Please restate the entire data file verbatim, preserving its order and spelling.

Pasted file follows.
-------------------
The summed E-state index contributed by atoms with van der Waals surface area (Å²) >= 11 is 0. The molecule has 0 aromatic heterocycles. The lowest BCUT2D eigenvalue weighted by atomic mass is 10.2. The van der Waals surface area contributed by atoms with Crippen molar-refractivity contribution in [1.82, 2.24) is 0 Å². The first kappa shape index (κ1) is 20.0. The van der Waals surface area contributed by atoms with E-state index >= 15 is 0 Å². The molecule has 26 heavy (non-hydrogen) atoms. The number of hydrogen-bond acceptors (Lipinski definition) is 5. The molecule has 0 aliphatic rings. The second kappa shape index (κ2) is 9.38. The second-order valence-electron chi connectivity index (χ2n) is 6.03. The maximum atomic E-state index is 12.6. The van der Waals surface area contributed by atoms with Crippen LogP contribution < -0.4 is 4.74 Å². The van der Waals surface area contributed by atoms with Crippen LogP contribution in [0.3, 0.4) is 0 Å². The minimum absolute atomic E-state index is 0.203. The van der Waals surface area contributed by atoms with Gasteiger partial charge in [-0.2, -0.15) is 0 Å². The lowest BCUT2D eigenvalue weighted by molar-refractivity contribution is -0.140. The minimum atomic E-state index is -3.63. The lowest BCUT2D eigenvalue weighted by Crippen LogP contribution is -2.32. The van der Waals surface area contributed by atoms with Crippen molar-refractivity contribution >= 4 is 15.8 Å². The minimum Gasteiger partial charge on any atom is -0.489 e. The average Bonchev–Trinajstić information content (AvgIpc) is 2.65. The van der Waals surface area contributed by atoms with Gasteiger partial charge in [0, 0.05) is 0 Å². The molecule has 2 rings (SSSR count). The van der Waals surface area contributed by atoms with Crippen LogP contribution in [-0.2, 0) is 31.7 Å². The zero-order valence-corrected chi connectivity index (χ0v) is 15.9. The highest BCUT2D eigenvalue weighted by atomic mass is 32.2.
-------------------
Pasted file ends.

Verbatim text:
The summed E-state index contributed by atoms with van der Waals surface area (Å²) >= 11 is 0. The molecule has 0 aromatic heterocycles. The lowest BCUT2D eigenvalue weighted by atomic mass is 10.2. The van der Waals surface area contributed by atoms with Crippen molar-refractivity contribution in [1.82, 2.24) is 0 Å². The first kappa shape index (κ1) is 20.0. The van der Waals surface area contributed by atoms with E-state index >= 15 is 0 Å². The molecule has 26 heavy (non-hydrogen) atoms. The number of hydrogen-bond acceptors (Lipinski definition) is 5. The molecule has 0 aliphatic rings. The second kappa shape index (κ2) is 9.38. The second-order valence-electron chi connectivity index (χ2n) is 6.03. The maximum atomic E-state index is 12.6. The van der Waals surface area contributed by atoms with Crippen LogP contribution < -0.4 is 4.74 Å². The van der Waals surface area contributed by atoms with Crippen LogP contribution in [0.3, 0.4) is 0 Å². The minimum absolute atomic E-state index is 0.203. The van der Waals surface area contributed by atoms with Gasteiger partial charge in [-0.2, -0.15) is 0 Å². The lowest BCUT2D eigenvalue weighted by molar-refractivity contribution is -0.140. The minimum atomic E-state index is -3.63. The lowest BCUT2D eigenvalue weighted by Crippen LogP contribution is -2.32. The van der Waals surface area contributed by atoms with Crippen molar-refractivity contribution >= 4 is 15.8 Å². The minimum Gasteiger partial charge on any atom is -0.489 e. The average Bonchev–Trinajstić information content (AvgIpc) is 2.65. The van der Waals surface area contributed by atoms with Gasteiger partial charge in [0, 0.05) is 0 Å². The molecule has 2 rings (SSSR count). The van der Waals surface area contributed by atoms with Crippen LogP contribution in [-0.2, 0) is 31.7 Å². The zero-order valence-corrected chi connectivity index (χ0v) is 15.9. The highest BCUT2D eigenvalue weighted by atomic mass is 32.2.